Toronto ended its 22-year postseason drought, the club sold out almost every game during the second half of the season and ratings on television reached historic highs. For the first time, a new generation of Blue Jays fans got to experience meaningful baseball.
Here's a look at what went right and the things that went wrong during the year when interest in baseball exploded in Toronto and across Canada:
Record: 93-69, first place in the AL East
Defining moment: The week of the non-waiver Trade Deadline completely changed the fortunes of the 2015 Blue Jays. Toronto was 50-51 on July 28, but a series of major deals transformed the roster and turned it into a World Series contender.
The first big move came when GM Alex Anthopoulos pulled off a blockbuster trade with Colorado for shortstop Troy Tulowitzki. A few days later, Toronto acquired David Price, and the icing on the cake happened on July 31, with the additions of Ben Revere and Mark Lowe. It was not only the most successful Trade Deadline in franchise history, but also one of the most memorable the league has ever seen.
What went right: Toronto knew all along that its offense was going to be a strength, and it turned out to be the best in baseball. The Blue Jays led the Majors with 891 runs, 232 home runs and a .797 OPS. Josh Donaldson, Jose Bautista and Edwin Encarnacion led the way, but they were far from being the only contributors.
All of the Deadline deals Anthopoulos made ended up working out. Price was the missing piece the rotation needed, Lowe helped solidify the bullpen and Revere solved the defensive issues in left while also providing a solid leadoff replacement for Jose Reyes. Even though Tulowitzki missed several weeks with a fractured left collarbone, he solved the fielding issues at shortstop and gave the club another dangerous bat.
What went wrong: When Michael Saunders went down with an injury in Spring Training, defense in left field became a major concern for the first half, but that issue was solved by Revere. The bullpen and starting rotation struggled during the first couple of months, but the Deadline additions solved those issues as well.
Despite the success, there were a few disappointments. Drew Hutchison struggled all year and eventually lost his rotation spot in September. He began the season as the Opening Day starter, but his 9.83 ERA on the road compared to a 2.91 ERA at home proved to be his downfall.
Then there was the postseason that didn't quite live up to the lofty expectations. Toronto's victory over the Rangers in the AL Division Series will go down as the city's best sporting moment since Joe Carter's walkoff homer in the 1993 World Series, but there was a hope for more. The Blue Jays' lineup struggled at times and a 4-for-41 with runners in scoring position during their four ALCS losses was the main reason why their season ended.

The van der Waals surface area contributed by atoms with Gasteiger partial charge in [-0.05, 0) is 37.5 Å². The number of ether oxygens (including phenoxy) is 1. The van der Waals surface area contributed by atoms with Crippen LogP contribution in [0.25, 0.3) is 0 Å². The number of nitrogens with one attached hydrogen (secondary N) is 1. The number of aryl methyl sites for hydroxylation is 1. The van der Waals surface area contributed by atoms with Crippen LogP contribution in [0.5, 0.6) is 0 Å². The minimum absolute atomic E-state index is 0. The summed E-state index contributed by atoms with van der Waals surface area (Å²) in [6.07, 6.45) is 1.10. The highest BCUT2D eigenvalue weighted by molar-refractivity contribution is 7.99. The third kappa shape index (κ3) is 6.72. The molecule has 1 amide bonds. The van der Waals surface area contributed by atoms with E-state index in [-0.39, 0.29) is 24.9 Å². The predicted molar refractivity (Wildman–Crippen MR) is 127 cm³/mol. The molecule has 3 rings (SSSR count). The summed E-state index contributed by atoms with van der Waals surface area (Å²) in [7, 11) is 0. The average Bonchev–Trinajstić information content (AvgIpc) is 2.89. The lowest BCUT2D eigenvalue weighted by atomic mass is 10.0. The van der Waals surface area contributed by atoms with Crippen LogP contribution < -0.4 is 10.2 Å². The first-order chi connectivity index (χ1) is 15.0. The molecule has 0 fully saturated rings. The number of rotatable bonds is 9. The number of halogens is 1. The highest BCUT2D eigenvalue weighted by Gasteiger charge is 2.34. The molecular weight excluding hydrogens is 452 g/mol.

Biggest surprise: Toronto began the season with what appeared to be a black hole at first base. There was no clear starter, but over time, a solid platoon of Colabello and Smoak emerged. The pair combined to hit 33 home runs with 113 RBIs at a combined salary of approximately $1.5 million. Their contributions throughout the year made a dominant offense even better.
Hitter of the Year: In any other season, there would have been four or five candidates for this award, but 2015 was the year of Donaldson. He's a leading candidate for the AL MVP Award after finishing the season with a .297 average, 41 homers, 123 RBIs and a .939 OPS in 158 games. Questions have persisted about what Oakland general manager Billy Beane was thinking when he agreed to trade Donaldson for Brett Lawrie, Sean Nolin, Kendall Graveman and Franklin Barreto.
Pitcher of the Year: In the words of John Gibbons, Marco Estrada "saved" the Blue Jays season. He didn't even begin the year with a starting job, but he joined the rotation in early May and never looked back. His numbers were nothing short of stunning -- a 13-8 record, 3.13 ERA and 1.044 WHIP. Estrada's contributions throughout the season gave him a slight edge here over Cy Young candidate Price, who went 9-1 for Toronto and became an integral part of its run in the second half of the season.
Rookie of the Year: Roberto Osuna had never pitched above Class A prior to this year, but his lack of experience didn't prove to be an issue. He took over the closer's role in May and thrived in almost every high-leverage situation. Osuna's success also allowed Brett Cecil to settle into a setup role, where he thrived with one of his best seasons yet.